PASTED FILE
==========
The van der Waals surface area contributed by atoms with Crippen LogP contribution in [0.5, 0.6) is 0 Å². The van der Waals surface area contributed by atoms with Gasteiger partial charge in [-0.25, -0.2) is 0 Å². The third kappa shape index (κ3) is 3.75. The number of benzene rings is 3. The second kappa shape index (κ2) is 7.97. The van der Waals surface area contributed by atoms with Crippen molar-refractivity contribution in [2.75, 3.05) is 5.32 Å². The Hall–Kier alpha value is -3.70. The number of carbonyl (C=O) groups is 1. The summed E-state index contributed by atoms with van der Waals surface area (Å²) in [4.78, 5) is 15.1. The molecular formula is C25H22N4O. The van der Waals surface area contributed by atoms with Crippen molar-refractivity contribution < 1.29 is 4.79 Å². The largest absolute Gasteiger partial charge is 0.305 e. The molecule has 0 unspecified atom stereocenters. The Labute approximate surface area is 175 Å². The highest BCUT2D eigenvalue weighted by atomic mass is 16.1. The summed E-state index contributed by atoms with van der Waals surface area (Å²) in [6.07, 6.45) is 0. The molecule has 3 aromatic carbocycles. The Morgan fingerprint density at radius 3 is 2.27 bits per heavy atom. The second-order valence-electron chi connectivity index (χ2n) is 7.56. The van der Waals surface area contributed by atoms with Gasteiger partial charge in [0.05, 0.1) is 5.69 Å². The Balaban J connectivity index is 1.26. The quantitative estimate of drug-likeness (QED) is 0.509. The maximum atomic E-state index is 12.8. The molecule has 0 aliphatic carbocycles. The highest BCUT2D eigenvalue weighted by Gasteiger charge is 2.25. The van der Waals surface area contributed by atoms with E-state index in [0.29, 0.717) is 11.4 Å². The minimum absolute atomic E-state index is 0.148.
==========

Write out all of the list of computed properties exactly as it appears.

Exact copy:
The van der Waals surface area contributed by atoms with Crippen LogP contribution in [0.5, 0.6) is 0 Å². The van der Waals surface area contributed by atoms with Gasteiger partial charge in [-0.25, -0.2) is 0 Å². The third kappa shape index (κ3) is 3.75. The number of benzene rings is 3. The second kappa shape index (κ2) is 7.97. The van der Waals surface area contributed by atoms with Crippen molar-refractivity contribution in [2.75, 3.05) is 5.32 Å². The Hall–Kier alpha value is -3.70. The number of carbonyl (C=O) groups is 1. The summed E-state index contributed by atoms with van der Waals surface area (Å²) in [4.78, 5) is 15.1. The molecular formula is C25H22N4O. The van der Waals surface area contributed by atoms with Crippen molar-refractivity contribution < 1.29 is 4.79 Å². The largest absolute Gasteiger partial charge is 0.305 e. The molecule has 0 unspecified atom stereocenters. The Labute approximate surface area is 175 Å². The highest BCUT2D eigenvalue weighted by atomic mass is 16.1. The summed E-state index contributed by atoms with van der Waals surface area (Å²) in [6.07, 6.45) is 0. The molecule has 3 aromatic carbocycles. The Morgan fingerprint density at radius 3 is 2.27 bits per heavy atom. The second-order valence-electron chi connectivity index (χ2n) is 7.56. The van der Waals surface area contributed by atoms with Gasteiger partial charge in [0.05, 0.1) is 5.69 Å². The Balaban J connectivity index is 1.26. The quantitative estimate of drug-likeness (QED) is 0.509. The maximum atomic E-state index is 12.8. The molecule has 0 aliphatic carbocycles. The highest BCUT2D eigenvalue weighted by Gasteiger charge is 2.25. The van der Waals surface area contributed by atoms with E-state index in [0.29, 0.717) is 11.4 Å². The minimum absolute atomic E-state index is 0.148.